Three-course specials at The House Of Longpig

Paul Raven @ 09-07-2010

The lines between futurism, architecture and conceptual art continue to blur and fade (if they ever existed anywhere other than our own minds, that is); a chap called Mitchell Joachim is working on making a house from meat. Yes, a house. Made – grown, to be more precise – from in vitro tissue culture. A meat house. House made of meat. [image ganked from INHABITAT]

The In Vitro Habitat... AKA "meat house"

While we’re talking about in vitro meat, Wired UK turned over the mic to Warren Ellis, as they do on a monthly basis, and he decided to talk about cannibalism. Fans of Ellis’ reputation-making series Transmetropolitan will remember that The City was full of places where you could eat pretty much anything, all the way up (or is it down?) to cultured human flesh, and that riff gets echoed here:

… the technology is there to start generating human meat without the dubious ethical intervention of human slaughter. Which is harder than you’d think, and the artificial meat version wouldn’t have any Rohypnol precipitate in its cell structure. If there’s no human shoe-beasts involved in the butchery, where’s the problem? Show me the ethical hurdles to ordering a cultured manburger.

I demand that science do its job and allow us all to indulge in a consumer experiment: are humans the most delicious meat of all? Furthermore, I think there’s an easy way to access more funding for this goal: celebrity cell donation.

Of course, Uncle Warren is being ironic here, and has no real interest in eating human flesh, cultured or otherwise.

Probably.

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5 Responses to “Three-course specials at The House Of Longpig”

  1. fs says:

    Oh god. That is so disgusting. I think it made me throw up in my mouth a little.

    The meat house part, I mean.

    And it makes me think someone spent a little too much time playing Kingdom of loathing.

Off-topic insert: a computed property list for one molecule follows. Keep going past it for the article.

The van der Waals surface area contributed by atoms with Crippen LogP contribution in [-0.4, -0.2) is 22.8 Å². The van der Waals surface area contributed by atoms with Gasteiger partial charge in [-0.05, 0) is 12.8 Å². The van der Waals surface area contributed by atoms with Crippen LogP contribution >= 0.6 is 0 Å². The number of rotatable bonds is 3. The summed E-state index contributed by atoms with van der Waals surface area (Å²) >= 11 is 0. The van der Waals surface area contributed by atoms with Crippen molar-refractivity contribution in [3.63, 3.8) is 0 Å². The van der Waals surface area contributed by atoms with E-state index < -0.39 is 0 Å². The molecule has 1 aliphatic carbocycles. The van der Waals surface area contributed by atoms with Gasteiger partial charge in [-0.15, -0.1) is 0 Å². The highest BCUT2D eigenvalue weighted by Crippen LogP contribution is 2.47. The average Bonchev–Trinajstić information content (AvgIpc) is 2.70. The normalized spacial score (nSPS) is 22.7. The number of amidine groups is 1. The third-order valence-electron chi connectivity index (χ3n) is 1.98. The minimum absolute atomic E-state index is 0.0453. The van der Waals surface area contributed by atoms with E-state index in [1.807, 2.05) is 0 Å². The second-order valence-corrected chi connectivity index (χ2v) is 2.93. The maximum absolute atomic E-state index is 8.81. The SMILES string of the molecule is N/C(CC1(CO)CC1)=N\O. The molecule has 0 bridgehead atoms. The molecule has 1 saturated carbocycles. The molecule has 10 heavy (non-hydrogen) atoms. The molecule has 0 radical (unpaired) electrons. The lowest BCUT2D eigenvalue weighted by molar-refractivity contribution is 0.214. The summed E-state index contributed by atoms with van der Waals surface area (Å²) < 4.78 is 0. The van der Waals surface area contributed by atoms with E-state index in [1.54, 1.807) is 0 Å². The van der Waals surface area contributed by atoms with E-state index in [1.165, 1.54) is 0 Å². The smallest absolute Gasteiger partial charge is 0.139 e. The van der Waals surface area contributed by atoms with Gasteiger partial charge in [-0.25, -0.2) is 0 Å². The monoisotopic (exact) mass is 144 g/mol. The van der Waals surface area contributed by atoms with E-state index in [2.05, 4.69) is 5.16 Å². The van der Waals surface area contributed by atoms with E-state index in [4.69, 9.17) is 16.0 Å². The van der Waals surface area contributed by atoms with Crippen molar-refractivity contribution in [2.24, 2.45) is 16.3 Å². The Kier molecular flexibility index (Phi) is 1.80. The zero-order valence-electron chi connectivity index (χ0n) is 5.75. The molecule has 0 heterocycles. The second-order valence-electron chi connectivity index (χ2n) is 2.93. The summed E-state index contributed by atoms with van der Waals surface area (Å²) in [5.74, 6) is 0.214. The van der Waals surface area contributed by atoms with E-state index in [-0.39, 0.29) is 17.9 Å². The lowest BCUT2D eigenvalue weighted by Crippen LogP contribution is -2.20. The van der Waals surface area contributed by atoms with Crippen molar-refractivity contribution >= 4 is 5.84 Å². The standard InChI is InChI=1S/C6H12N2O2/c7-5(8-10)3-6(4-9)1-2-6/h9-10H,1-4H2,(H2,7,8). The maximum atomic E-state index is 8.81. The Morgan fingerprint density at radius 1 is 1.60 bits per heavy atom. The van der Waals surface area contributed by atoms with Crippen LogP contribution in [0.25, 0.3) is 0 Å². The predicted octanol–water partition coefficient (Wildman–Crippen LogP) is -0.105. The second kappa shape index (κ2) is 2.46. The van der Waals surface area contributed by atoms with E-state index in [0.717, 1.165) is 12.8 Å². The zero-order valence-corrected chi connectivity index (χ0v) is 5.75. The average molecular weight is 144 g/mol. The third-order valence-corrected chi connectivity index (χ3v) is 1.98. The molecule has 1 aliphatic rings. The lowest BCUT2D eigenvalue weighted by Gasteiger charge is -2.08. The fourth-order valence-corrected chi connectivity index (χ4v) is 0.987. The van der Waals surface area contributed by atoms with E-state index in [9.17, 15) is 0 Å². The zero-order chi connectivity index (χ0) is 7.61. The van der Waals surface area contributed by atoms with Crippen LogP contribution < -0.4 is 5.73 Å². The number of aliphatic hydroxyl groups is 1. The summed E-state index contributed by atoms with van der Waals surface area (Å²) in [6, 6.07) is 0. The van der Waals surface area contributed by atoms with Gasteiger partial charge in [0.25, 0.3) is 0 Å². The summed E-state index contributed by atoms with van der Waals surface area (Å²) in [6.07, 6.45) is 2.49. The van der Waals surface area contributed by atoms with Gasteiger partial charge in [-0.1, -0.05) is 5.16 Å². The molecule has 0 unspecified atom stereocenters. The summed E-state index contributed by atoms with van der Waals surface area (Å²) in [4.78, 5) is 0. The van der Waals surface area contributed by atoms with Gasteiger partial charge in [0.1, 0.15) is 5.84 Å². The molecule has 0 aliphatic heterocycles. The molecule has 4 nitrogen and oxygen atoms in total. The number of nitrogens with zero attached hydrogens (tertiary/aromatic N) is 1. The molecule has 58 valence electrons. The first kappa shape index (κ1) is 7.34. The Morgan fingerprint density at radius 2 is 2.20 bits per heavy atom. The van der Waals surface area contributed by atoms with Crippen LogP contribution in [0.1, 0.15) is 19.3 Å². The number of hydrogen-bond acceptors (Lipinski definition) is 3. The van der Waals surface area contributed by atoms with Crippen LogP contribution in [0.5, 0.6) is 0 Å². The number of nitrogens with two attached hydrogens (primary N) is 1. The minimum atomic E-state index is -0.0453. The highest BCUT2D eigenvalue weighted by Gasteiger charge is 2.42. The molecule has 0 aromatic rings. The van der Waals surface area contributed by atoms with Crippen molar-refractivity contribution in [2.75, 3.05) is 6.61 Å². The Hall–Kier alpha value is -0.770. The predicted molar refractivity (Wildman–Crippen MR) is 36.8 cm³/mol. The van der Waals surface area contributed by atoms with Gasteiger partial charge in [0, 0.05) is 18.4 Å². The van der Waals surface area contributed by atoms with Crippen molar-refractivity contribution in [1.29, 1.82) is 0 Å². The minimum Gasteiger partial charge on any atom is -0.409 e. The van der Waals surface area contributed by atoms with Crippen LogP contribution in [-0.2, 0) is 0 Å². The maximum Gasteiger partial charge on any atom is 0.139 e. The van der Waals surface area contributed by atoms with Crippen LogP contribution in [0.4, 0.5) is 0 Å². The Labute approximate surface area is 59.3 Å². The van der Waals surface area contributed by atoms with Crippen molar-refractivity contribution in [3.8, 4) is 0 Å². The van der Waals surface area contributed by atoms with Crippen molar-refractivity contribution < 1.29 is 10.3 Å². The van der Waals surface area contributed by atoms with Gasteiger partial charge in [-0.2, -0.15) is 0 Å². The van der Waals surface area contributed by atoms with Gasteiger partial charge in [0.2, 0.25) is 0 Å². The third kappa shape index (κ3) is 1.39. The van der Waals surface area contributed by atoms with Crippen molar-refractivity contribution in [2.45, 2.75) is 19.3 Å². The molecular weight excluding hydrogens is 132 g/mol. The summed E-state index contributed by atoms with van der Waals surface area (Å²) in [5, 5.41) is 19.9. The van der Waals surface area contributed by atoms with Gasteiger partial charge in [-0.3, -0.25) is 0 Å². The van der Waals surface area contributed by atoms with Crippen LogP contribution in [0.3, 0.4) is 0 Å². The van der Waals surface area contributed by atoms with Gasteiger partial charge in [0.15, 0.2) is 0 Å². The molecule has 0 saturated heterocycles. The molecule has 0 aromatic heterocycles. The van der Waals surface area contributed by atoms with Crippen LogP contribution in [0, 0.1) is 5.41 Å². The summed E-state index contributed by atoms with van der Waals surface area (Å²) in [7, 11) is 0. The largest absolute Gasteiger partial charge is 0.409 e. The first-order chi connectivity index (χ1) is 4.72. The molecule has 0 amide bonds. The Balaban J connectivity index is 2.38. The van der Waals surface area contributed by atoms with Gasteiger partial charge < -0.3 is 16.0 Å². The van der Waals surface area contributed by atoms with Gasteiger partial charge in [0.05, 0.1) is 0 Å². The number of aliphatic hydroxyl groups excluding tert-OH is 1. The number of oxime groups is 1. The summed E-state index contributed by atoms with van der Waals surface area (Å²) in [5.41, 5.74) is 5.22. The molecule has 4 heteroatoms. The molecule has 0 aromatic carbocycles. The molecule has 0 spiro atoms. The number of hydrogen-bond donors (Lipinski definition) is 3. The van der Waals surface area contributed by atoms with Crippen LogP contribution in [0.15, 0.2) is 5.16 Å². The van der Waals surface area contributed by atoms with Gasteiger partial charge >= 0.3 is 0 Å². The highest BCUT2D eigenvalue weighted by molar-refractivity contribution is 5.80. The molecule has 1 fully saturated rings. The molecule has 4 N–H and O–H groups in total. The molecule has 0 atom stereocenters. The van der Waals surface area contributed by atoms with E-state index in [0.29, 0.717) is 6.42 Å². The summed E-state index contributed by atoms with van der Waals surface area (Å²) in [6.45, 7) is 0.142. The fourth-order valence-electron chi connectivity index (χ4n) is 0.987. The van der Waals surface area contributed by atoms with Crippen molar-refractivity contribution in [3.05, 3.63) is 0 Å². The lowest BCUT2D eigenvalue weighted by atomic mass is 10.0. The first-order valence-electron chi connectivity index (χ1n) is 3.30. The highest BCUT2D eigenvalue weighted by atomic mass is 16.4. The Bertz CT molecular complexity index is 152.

(Even though I’m a vegetarian) I don’t have anywhere near the same gross-out factor at the idea of cultured human meat being sold as a foodstuff. I wonder about the efficiency of it, in terms of energy in vs. energy out, compared to something like mycoprotein. (It’s gotta be better than free range beef.)

  2. fs says:

    Also:

    “Dr. Joachin admits that the home is not all that pretty, but his work in exploring radical new ways to create futuristic buildings is a provocative reminder that sustainability requires a radical new vision of our cities and homes.”

    How is the meat house sustainable? It’s basically an animal without a brain. (And if he wants it to regulate temperatures and start having sphincter windows opening and closing in response to stimulus, it’s going to need a nervous system.) It’s going to require a constant stream of nutrients. It’s going to give off waste. I would think a lot of both, if it’s going to be big enough to live in.

  3. Wintermute says:

    Well at least if another housing crisis hits, no one will starve. Mm mm, sub-prime ribs!

  4. Dave says:

    “Ironic”? Shame on Ellis if he doesn’t mean those quite-reasonable words.

    I’m a vegetarian, too, but I eagerly look forward to eating people.

  5. Gareth L Powell says:

    Vat-grown cloned celebrity burgers make an appearance in my short story FALLOUT, which was published in the CONFLICTS anthology from NewCon Press in April this year.